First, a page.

American Guinea Hogs
American Guinea Hogs are an old heritage lard breed native to southeastern America. They’re known for their friendly and laid-back temperaments, moderate size, hardiness, foraging abilities, mothering instincts, and mouth-watering meat and lard that is highly sought after by chefs.
We chose this breed over a decade ago because we needed an animal that would be friendly and docile enough for our kids to handle, but also thrifty enough that they could take care of themselves for the most part and live off the land.
Our hogs have mostly Setty/Celesky and Biggers blood. After over ten years of observing our hogs we have reached a sweet spot with this mix—getting vigorous hogs, longer and sturdier builds, laid back temperaments, mothering instincts like no others, and hardy hogs that can forage for the majority of their food. We breed for friendly temperaments, hardiness, sturdy conformation, mothering instincts, and adaptability. Hogs that don’t meet these standards don’t get to pass on their genes.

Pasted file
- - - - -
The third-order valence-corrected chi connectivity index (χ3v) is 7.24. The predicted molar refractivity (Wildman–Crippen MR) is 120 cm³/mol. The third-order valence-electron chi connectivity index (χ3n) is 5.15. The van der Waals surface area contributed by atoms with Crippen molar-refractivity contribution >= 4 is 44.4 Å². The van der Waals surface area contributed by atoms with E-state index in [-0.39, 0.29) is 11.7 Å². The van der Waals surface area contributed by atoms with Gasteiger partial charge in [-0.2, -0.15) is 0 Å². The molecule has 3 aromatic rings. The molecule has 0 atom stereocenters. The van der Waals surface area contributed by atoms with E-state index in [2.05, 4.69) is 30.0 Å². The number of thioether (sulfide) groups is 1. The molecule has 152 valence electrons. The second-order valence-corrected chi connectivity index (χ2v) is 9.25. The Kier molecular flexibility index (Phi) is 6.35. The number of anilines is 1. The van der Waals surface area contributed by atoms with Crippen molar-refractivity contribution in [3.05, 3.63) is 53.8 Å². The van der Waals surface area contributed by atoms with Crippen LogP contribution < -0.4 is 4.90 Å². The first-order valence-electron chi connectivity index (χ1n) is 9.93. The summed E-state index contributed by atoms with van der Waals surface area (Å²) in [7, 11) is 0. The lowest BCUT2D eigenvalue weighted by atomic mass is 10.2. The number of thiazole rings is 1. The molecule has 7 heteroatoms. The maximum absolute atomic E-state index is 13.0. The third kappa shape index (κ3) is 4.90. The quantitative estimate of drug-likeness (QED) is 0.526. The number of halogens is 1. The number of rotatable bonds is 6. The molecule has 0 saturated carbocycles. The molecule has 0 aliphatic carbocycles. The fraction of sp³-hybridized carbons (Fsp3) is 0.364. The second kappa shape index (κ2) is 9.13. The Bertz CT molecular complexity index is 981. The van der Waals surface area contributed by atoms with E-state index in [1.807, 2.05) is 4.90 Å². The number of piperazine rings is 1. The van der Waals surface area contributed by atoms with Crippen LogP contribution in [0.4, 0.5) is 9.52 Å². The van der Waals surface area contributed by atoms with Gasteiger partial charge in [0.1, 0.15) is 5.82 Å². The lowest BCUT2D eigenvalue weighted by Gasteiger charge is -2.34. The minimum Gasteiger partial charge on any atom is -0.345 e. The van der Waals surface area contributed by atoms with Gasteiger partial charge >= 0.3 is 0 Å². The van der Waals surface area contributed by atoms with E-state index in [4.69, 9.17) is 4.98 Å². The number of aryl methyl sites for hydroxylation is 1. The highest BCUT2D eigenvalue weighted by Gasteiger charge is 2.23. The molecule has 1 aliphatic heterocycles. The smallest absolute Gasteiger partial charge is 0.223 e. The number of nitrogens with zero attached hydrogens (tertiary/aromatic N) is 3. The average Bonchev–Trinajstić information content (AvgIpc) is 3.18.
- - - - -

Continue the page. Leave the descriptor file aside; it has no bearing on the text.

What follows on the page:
Birth to weaning
One of the most important things we breed for is mothering ability. Sows are expected to be able to give birth without any assistance, not loose any piglets (first time mothers are forgiven for accidents, but we try to breed for no less than a 95% survival to weaning percentage), provide more than enough milk, be able to keep weight on while nursing, co-nurse and adopt piglets when needed, and raise robust fast-growing piglets.
We let our sows farrow naturally; on pasture and woods, with optional shelter for them to give birth in.
We let piglets stay with their dams until 10 to 12 weeks of age. By that age they are fully capable of living without milk.
Throughout this process we are evaluating the piglets for registration.